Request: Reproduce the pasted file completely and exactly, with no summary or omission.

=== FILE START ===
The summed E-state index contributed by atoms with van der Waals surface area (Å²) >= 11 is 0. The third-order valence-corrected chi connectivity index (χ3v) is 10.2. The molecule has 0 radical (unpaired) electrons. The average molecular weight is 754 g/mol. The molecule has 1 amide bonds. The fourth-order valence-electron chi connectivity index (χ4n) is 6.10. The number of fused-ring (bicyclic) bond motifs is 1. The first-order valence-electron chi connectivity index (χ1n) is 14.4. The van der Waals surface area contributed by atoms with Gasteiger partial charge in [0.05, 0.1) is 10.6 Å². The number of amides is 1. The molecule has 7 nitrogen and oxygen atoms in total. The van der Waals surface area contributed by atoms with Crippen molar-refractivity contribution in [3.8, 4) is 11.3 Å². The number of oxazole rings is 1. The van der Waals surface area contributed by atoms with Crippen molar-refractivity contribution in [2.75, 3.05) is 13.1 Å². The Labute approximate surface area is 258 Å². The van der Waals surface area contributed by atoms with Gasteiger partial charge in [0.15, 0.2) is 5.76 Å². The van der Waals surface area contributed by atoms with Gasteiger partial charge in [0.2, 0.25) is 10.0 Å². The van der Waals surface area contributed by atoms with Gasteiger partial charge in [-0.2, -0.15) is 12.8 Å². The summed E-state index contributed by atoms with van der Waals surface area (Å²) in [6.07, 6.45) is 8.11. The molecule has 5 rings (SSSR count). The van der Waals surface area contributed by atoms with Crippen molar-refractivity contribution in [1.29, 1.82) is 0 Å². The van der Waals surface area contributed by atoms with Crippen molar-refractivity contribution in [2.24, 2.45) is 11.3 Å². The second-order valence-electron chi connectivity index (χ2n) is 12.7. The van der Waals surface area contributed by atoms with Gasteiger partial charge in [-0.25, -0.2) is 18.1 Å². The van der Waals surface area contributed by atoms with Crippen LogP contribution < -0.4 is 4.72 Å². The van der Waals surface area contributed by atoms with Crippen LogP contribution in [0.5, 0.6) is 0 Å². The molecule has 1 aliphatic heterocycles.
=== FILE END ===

The summed E-state index contributed by atoms with van der Waals surface area (Å²) >= 11 is 0. The third-order valence-corrected chi connectivity index (χ3v) is 10.2. The molecule has 0 radical (unpaired) electrons. The average molecular weight is 754 g/mol. The molecule has 1 amide bonds. The fourth-order valence-electron chi connectivity index (χ4n) is 6.10. The number of fused-ring (bicyclic) bond motifs is 1. The first-order valence-electron chi connectivity index (χ1n) is 14.4. The van der Waals surface area contributed by atoms with Gasteiger partial charge in [0.05, 0.1) is 10.6 Å². The number of amides is 1. The molecule has 7 nitrogen and oxygen atoms in total. The van der Waals surface area contributed by atoms with Crippen molar-refractivity contribution in [3.8, 4) is 11.3 Å². The number of oxazole rings is 1. The van der Waals surface area contributed by atoms with Crippen molar-refractivity contribution in [2.75, 3.05) is 13.1 Å². The Labute approximate surface area is 258 Å². The van der Waals surface area contributed by atoms with Gasteiger partial charge in [0.15, 0.2) is 5.76 Å². The van der Waals surface area contributed by atoms with Gasteiger partial charge in [0.2, 0.25) is 10.0 Å². The van der Waals surface area contributed by atoms with Gasteiger partial charge in [-0.2, -0.15) is 12.8 Å². The summed E-state index contributed by atoms with van der Waals surface area (Å²) in [6.07, 6.45) is 8.11. The molecule has 5 rings (SSSR count). The van der Waals surface area contributed by atoms with Crippen molar-refractivity contribution in [1.29, 1.82) is 0 Å². The van der Waals surface area contributed by atoms with Crippen molar-refractivity contribution in [2.24, 2.45) is 11.3 Å². The second-order valence-electron chi connectivity index (χ2n) is 12.7. The van der Waals surface area contributed by atoms with Gasteiger partial charge in [-0.25, -0.2) is 18.1 Å². The van der Waals surface area contributed by atoms with Crippen LogP contribution < -0.4 is 4.72 Å². The van der Waals surface area contributed by atoms with Crippen LogP contribution in [0.5, 0.6) is 0 Å². The molecule has 1 aliphatic heterocycles.